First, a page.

Resistance training can be defined as the act of repeated voluntary muscle contractions against a resistance greater than those normally encountered in activities of daily living. Training of this kind is known to increase strength via adaptations in both the muscular and nervous systems. While the physiology of muscular adaptations following resistance training is well understood, the nature of neural adaptations is less clear. One piece of indirect evidence to indicate that neural adaptations accompany resistance training comes from the phenomenon of 'cross education', which describes the strength gain in the opposite, untrained limb following unilateral resistance training. Since its discovery in 1894, subsequent studies have confirmed the existence of cross education in contexts involving voluntary, imagined and electrically stimulated contractions. The cross-education effect is specific to the contralateral homologous muscle but not restricted to particular muscle groups, ages or genders. A recent meta-analysis determined that the magnitude of cross education is ≈7.8% of the initial strength of the untrained limb. While many features of cross education have been established, the underlying mechanisms are unknown. This article provides an overview of cross education and presents plausible hypotheses for its mechanisms. Two hypotheses are outlined that represent the most viable explanations for cross education. These hypotheses are distinct but not necessarily mutually exclusive. They are derived from evidence that high-force, unilateral, voluntary contractions can have an acute and potent effect on the efficacy of neural elements controlling the opposite limb. It is possible that with training, long-lasting adaptations may be induced in neural circuits mediating these crossed effects. The first hypothesis suggests that unilateral resistance training may activate neural circuits that chronically modify the efficacy of motor pathways that project to the opposit...
Carroll, TJ, Herbert, RD, Munn, J, Lee, M & Gandevia, SC 2006, 'Contralateral effects of unilateral strength training: Evidence and possible mechanisms', Journal of Applied Physiology, vol. 101, no. 5, pp. 1514-1522.View/Download from: Publisher's site
If exercises are performed to increase muscle strength on one side of the body, voluntary strength can increase on the contralateral side. This effect, termed the contralateral strength training effect, is usually measured in homologous muscles. Although known for over a century, most studies have not been designed well enough to show a definitive transfer of strength that could not be explained by factors such as familiarity with the testing. However, an updated meta-analysis of 16 properly controlled studies (range 15-48 training sessions) shows that the size of the contralateral strength training effect is ∼8% of initial strength or about half the increase in strength of the trained side. This estimate is similar to results of a large, randomized controlled study of training for the elbow flexors (contralateral effect of 7% initial strength or one-quarter of the effect on the trained side). This is likely to reflect increased motoneuron output rather than muscular adaptations, although most methods are insufficiently sensitive to detect small muscle contributions. Two classes of central mechanism are identified. One involves a "spillover" to the control system for the contralateral limb, and the other involves adaptations in the control system for the trained limb that can be accessed by the untrained limb. Cortical, subcortical and spinal levels are all likely to be involved in the "transfer," and none can be excluded with current data. Although the size of the effect is small and may not be clinically significant, study of the phenomenon provides insight into neural mechanisms associated with exercise and training. Copyright © 2006 the American Physiological Society.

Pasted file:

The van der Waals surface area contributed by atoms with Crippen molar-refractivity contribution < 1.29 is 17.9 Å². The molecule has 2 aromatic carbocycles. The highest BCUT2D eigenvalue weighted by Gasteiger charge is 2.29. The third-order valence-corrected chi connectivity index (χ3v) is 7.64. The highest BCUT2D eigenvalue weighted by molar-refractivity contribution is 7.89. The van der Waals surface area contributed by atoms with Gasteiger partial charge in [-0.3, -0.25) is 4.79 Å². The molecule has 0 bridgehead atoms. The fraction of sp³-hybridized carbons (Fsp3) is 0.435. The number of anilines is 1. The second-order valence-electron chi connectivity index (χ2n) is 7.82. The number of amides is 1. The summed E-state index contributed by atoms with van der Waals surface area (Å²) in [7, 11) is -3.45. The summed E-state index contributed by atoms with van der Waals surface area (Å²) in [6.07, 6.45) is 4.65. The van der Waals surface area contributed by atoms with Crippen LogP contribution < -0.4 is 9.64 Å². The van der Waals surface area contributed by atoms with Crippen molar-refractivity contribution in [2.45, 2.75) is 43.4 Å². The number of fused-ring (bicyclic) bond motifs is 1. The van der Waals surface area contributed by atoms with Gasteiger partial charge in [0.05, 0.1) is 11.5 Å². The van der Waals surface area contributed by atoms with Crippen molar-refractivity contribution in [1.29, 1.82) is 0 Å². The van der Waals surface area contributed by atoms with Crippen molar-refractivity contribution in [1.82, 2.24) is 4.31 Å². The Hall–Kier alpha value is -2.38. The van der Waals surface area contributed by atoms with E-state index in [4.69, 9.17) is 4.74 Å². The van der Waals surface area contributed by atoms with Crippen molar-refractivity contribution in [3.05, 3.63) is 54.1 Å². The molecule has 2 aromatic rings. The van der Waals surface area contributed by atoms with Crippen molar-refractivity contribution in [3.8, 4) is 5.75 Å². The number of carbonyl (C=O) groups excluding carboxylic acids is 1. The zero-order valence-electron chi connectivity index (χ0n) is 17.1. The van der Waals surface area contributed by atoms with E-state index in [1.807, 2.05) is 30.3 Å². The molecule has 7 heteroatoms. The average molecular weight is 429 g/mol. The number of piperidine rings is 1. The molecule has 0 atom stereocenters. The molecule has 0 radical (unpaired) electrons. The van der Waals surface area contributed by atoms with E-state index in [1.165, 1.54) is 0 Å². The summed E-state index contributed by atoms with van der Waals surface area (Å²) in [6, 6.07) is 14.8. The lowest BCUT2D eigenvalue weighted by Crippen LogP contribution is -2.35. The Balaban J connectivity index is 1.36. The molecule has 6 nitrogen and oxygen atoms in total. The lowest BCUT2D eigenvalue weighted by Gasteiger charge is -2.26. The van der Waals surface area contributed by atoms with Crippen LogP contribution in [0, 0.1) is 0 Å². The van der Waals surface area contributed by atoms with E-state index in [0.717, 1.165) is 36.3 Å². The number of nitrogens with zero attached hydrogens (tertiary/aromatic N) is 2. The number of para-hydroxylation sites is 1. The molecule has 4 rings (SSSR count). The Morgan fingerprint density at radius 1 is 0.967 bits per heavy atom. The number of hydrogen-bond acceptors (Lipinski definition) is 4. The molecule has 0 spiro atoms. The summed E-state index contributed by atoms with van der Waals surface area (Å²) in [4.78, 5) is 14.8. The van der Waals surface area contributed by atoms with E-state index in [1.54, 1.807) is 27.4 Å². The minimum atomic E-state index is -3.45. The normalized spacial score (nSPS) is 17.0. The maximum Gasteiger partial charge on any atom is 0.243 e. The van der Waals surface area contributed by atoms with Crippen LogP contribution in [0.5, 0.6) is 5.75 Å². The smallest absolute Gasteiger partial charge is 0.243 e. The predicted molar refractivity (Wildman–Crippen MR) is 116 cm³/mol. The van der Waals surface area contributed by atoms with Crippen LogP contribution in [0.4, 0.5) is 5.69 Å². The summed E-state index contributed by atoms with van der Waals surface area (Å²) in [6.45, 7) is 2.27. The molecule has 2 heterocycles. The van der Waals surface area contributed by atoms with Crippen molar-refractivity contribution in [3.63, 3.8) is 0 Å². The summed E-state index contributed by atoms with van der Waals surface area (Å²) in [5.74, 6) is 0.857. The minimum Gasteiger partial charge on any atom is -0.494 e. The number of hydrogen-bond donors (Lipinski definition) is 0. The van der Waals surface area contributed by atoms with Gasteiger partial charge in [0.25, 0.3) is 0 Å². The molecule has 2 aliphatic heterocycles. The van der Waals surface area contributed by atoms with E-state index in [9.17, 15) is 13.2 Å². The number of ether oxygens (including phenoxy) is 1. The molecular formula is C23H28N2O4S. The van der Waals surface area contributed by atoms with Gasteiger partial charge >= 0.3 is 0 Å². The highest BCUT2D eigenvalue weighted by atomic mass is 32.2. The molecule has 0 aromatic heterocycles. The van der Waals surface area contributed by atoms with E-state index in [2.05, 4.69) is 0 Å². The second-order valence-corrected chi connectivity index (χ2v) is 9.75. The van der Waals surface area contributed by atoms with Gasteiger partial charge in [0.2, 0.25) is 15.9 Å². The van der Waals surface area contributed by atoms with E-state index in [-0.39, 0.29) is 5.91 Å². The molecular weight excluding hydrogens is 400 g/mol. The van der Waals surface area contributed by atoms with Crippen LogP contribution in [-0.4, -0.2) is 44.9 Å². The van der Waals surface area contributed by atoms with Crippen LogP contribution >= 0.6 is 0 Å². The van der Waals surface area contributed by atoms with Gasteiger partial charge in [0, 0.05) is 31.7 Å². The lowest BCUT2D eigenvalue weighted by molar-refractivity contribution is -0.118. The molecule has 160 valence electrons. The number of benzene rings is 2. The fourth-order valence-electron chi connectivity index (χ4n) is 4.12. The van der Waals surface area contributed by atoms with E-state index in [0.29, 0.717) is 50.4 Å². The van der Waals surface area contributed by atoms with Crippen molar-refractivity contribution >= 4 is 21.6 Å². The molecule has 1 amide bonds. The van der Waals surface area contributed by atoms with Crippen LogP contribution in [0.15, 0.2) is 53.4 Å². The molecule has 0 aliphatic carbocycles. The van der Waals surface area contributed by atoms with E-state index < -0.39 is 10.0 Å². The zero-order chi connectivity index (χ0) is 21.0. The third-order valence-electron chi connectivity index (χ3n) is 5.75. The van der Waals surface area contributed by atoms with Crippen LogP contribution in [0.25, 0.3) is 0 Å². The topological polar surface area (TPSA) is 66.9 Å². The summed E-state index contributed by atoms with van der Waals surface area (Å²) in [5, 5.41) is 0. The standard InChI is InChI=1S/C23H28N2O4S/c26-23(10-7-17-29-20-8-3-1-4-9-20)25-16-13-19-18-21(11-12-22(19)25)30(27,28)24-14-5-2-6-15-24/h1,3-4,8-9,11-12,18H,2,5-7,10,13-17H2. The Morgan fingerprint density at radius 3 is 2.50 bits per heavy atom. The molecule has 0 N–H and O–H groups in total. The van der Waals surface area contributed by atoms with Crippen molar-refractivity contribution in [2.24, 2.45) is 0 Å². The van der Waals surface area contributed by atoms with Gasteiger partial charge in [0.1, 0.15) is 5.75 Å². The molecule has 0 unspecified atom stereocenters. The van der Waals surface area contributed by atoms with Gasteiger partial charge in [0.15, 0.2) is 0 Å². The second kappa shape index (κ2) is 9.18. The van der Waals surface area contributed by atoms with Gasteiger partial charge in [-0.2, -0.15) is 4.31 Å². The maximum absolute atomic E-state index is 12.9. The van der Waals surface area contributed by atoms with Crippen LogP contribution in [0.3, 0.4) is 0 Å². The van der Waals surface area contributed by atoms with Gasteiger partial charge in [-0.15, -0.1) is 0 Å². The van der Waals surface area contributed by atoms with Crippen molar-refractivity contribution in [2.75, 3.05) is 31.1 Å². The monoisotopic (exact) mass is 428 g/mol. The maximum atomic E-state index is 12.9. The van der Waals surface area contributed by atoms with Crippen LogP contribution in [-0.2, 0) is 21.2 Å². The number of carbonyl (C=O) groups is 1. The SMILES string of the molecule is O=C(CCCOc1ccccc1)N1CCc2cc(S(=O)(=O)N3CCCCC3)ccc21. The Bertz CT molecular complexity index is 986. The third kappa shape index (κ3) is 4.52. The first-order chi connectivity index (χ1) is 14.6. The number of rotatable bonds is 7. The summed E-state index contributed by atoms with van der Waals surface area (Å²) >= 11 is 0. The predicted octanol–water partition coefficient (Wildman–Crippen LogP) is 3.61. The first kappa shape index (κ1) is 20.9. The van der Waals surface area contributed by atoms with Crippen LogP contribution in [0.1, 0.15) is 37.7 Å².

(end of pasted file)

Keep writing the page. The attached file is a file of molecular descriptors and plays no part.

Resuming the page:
Lee, M & Carroll, TJ 2005, 'The amplitude of Mmax in human wrist flexors varies during different muscle contractions despite constant posture', Journal of Neuroscience Methods, vol. 149, pp. 95-100.
The amplitude of the maximal direct motor response (Mmax) elicited by supramaximal peripheral nerve stimulation can vary with time
and with changes in muscle length.We sought to investigate the variability in the amplitude of Mmax in the human wrist flexors (flexor carpi
radialis, FCR) at a constant joint position during different functional tasks. The subjects performed isometric wrist extension, radial deviation
and gripping contractions matching either 10% or 50% of the EMG activity recorded in the extensor carpi radialis brevis (ECRB) during
a wrist extension maximal voluntary contraction (MVC). Three supramaximal stimuli were delivered to the median nerve near the elbow
during each task with 2–3 s between stimuli. Considerable variation was observed in the Mmax amplitude between the six tasks for individual
subjects (coefficient of variation (CV) range, 6.0–31.4%). There was significantly greater variability between tasks at 50% MVC than at
10% MVC (p = 0.017). However, there were no systematic differences in Mmax amplitude between the six tasks across the group (p > 0.05).
These results suggest that the amplitude of Mmax cannot be assumed as constant during experiments involving voluntary contractions even
when subjects maintain the same posture.
Lee, M 2019, 'Muscular System' in Tomkins, Z (ed), Applied Anatomy & Physiology: an interdisciplinary approach.
Lee, M, Huynh, W & Kiernan, M 2019, 'Neurorehabilitation approaches for disorders of the peripheral nervous system' in Dietz, V & Ward, N (eds), The Oxford Textbook of Neurorehabilitation, Oxford University Press.
Neurorehabilitation is an expanding field with an increasing clinical impact because of an ageing population. During the last 20 years neurorehabilitation has developed from a discipline with little scientific background, separated from other medical centers, to a medical entity largely based on the principles of 'evidenced based medicine' with strong ties to basic research and clinical neurology. Today neurorehabilitation is still a 'work in progress' and treatment standards are not yet established for all aspects of neurorehabilitation. There are very few books that address contemporary neurorehabilitation from this perspective. This volume moves the reader from theory to practice. It provides the reader with an understanding of the theoretical underpinnings of neurorehabilitation, as well as a clear idea about how (and why) to approach treatment decisions in individual patients. These clinical recommendations are based on a mix of established evidence and clinical experience that the authors bring to bear on their topics.
Lee, M, Huynh, W & Kiernan, MC 2015, 'Rehabilitation of gait and balance after CNS damage' in Ward, N & Dietz, V (eds), Oxford Textbook of Neurorehabilitation, Oxford University Press, UK, pp. 224-237.